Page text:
If there is no God, the Declaration of Independence is meaningless
by Scott Smith
Something to ponder: Without the existence of God, what exactly is meant by the phrase ’human rights’?
What followed was an interesting conversation, but one that failed to provide any reason to counter my contention. Here is a summary of my argument:
According to Stanford’s Encyclopedia of Philosophy,
“Rights are entitlements (not) to perform certain actions, or (not) to be in certain states; or entitlements that others (not) perform certain actions or (not) be in certain states.”
I would contend that rights must be granted by persons. By Stanford’s definition, rights are abstract objects. They are intangible. The only way they may even be conceived of is in a mind, and minds are elements of persons. It is meaningless to speak of rights as existing prior to minds existing. It’s like talking about forests that existed before trees.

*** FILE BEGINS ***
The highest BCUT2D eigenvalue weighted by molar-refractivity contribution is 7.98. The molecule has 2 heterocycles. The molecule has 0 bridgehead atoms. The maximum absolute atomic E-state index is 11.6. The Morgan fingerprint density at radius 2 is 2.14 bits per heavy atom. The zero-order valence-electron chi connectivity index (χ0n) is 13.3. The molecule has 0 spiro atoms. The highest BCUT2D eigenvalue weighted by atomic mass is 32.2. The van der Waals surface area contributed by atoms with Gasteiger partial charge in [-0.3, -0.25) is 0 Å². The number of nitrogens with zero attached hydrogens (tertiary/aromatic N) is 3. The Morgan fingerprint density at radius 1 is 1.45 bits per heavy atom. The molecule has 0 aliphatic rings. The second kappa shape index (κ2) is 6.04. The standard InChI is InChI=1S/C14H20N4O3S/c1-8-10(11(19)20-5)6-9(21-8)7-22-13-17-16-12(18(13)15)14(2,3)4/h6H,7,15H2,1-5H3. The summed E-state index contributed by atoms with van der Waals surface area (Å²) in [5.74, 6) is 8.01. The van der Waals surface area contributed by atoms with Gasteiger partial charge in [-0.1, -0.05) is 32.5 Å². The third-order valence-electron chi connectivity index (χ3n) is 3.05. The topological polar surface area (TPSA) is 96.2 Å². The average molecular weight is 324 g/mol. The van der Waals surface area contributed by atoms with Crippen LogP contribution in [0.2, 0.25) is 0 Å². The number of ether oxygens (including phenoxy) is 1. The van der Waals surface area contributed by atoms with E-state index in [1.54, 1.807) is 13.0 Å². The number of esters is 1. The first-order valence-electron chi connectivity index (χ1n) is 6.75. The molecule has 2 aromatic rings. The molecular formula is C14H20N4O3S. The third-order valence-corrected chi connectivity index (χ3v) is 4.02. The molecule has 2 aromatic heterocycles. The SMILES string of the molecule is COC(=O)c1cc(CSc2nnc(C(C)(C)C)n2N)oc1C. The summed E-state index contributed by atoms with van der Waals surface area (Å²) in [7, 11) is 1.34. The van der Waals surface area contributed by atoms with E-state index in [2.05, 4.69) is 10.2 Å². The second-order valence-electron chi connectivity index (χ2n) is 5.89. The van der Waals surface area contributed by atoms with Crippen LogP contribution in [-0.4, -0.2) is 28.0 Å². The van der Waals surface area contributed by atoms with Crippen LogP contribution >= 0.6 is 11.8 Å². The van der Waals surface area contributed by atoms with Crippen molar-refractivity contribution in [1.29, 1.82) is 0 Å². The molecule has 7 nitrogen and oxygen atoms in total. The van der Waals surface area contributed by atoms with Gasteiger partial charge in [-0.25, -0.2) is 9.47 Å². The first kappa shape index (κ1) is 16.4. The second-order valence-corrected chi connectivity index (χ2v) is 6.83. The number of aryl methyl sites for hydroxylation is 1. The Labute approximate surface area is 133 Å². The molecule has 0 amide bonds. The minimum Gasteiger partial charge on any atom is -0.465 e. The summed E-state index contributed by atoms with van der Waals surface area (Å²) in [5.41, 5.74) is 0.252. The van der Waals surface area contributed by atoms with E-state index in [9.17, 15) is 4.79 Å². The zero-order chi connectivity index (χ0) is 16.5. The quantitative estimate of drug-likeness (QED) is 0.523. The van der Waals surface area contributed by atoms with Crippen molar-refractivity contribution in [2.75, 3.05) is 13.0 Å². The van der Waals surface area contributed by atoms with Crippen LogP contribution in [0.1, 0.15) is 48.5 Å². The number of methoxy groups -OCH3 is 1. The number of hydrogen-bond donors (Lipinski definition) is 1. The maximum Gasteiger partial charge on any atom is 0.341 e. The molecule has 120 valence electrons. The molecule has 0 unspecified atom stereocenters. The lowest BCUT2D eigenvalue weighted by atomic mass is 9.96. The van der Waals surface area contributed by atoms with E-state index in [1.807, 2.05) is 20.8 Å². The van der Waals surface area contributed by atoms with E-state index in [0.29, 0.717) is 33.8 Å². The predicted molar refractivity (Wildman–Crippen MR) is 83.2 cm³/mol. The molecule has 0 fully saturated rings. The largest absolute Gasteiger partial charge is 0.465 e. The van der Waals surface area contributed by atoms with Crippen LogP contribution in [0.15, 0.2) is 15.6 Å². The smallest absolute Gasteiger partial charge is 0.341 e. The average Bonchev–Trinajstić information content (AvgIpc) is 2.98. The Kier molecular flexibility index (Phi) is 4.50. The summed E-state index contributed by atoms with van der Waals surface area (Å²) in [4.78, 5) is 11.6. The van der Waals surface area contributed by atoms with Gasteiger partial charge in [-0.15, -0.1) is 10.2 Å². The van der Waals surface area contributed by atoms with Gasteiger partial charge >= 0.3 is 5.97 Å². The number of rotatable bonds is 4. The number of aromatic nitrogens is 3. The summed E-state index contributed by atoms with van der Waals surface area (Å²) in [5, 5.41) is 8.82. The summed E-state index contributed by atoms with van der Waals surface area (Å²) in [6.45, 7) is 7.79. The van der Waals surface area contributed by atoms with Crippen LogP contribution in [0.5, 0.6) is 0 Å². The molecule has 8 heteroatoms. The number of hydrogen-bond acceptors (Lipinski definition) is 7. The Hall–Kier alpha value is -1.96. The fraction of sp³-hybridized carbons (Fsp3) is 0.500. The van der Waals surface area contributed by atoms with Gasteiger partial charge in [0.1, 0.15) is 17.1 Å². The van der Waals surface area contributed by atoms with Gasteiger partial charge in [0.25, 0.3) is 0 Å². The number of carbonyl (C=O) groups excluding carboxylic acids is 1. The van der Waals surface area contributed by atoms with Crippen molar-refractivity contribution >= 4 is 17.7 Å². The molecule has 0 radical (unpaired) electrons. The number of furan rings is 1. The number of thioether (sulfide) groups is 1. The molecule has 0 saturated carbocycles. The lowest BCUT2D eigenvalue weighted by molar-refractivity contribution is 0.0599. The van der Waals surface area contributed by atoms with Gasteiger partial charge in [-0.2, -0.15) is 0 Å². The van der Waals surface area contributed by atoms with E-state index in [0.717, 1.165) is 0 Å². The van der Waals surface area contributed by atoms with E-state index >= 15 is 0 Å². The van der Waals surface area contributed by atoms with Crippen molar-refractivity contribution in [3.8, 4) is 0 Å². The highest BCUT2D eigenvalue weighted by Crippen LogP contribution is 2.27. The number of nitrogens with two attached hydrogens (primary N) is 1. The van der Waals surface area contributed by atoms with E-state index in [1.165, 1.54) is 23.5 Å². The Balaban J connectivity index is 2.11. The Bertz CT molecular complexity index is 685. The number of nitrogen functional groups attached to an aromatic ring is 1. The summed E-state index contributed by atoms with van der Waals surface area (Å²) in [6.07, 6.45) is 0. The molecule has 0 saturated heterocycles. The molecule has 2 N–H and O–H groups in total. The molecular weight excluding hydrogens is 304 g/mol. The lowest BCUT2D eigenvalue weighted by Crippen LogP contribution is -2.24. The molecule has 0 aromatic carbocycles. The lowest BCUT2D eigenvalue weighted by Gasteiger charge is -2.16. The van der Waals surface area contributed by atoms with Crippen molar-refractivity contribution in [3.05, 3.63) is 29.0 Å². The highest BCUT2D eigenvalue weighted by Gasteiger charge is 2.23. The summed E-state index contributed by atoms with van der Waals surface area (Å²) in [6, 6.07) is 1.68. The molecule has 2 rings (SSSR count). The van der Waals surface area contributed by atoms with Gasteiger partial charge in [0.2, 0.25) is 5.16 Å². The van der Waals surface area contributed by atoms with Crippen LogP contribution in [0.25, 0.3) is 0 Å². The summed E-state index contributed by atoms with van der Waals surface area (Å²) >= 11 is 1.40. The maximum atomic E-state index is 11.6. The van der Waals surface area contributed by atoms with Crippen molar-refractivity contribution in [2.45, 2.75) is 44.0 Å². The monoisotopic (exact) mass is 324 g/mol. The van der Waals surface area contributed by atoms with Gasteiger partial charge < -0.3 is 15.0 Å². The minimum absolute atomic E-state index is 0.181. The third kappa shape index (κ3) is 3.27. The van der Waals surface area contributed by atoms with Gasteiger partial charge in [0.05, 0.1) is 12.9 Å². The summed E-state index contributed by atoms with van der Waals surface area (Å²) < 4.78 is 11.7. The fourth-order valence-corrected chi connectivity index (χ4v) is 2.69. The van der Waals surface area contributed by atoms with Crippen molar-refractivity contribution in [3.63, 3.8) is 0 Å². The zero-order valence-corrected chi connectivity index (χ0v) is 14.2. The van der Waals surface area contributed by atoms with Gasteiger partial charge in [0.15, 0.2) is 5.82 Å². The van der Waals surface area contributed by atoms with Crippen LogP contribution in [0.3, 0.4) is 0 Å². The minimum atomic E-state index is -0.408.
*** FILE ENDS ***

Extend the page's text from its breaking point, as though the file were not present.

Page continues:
Once a right is conceived of, or proposed, it must be evaluated on some basis. Just as prices must be expressed relative to the value of currency, and weight must be expressed relative to the force of gravity, rights must be evaluated with reference to some standard. Without an objective referent, rights are merely expressions of what an individual or culture holds valuable. History is replete with examples of cultures who have held different ideas of the value of humans than we hold today. Even today we see varying rights displayed in other cultures. Whether we examine the inherent value societies afford all human beings, or varying values based upon skin color, sex, pedigree, or other factors, it is clear that there is no agreed upon norm. Many cultures and organizations have attempted to create such a standard, but the fact that the standard must be created and ratified is further illustration that rights is fluid without proper grounding. I believe that the only standard by which the notion of rights may be seen as objective and transcendent is God – if He exists…
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